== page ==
Medical Care Abroad


k1_551.jpgGoing to a doctor anywhere is rarely a barrel of laughs, and visiting a health care professional abroad is no exception. The best part about it is that you will leave with a bunch of highly awkward, embarrassing stories to entertain and horrify your grandchildren. And you might just find that medical care abroad is not as bad as it’s cracked up to be.

Medical care varies greatly from country to country, so much so that it would be silly to generalize. You may want to check out what the CDC has to advise before you go, but this resources doesn’t give specific info on what you can expect abroad. A few things that I’ve come to rely on:

Problem 1: It will be awkward, especially if you need a translator. And if your translator is your boss. This has happened to me not once but twice now. The nature of the visits wasn’t anything even remotely personal…but there’s always something. This last time my boss had to report my weight, estimate my height in centimeters compared to his own, and ask me if I was pregnant before a blood test. (No.)
Solution: Forget everything that went on for the short term but remember it years later to amuse others in colorful stories.

Problem 2: It will be confusing and/or frustrating if you need a translator. I make an effort to learn the local language wherever I am, but generally don’t feel confident enough to go to the doctor alone for anything remotely important if the doctor doesn’t speak English. Many doctors do speak some English, but feel similarly about carrying out a visit in something other than their native language. Example one: the doctor goes on for five minutes and the translator asks only “Did your mother have hepatitis?” Example two: The translator understands the doctor, and assures you it’s nothing serious, but isn’t sure how to explain in English what’s up with that shadow on your lung or if it’s going to go away with time.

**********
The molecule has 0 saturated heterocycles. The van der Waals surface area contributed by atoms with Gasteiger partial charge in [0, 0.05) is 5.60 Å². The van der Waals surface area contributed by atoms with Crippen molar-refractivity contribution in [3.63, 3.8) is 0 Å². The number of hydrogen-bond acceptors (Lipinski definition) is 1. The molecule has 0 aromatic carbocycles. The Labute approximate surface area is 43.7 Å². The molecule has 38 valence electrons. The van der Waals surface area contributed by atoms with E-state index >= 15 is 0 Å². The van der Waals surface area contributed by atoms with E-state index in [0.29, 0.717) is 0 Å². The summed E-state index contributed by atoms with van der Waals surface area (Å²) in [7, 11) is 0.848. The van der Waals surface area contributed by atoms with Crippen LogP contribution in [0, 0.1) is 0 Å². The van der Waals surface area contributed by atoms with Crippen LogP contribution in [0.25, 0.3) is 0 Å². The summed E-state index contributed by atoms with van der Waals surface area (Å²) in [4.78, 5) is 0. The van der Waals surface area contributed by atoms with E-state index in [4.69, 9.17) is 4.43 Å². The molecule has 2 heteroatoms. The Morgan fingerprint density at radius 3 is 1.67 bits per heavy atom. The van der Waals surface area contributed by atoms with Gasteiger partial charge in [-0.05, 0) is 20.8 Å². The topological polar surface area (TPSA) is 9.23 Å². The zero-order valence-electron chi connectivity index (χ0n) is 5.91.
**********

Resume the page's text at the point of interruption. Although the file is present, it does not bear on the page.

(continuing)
Solution: Don’t be afraid to ask questions, and if you become concerned that you’re not able to communicate, try contacting your embassy for a list of doctors that speak your language. Be aware that your insurance may or may not cover this.

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Problem 3: You will probably have to wait. Possibly in several lines.
Solution:Bring a book.

Problem 4: The health insurance you get via your job may not cover you if you take a trip home, especially if you are from the US. If you are covered by a travel insurance policy, check if it will cover you when your are at home; even for a short trip, many policies do not.
Solution: As someone whose health is happily insured by a policy purchased via BootsnAll, I must suggest you check there.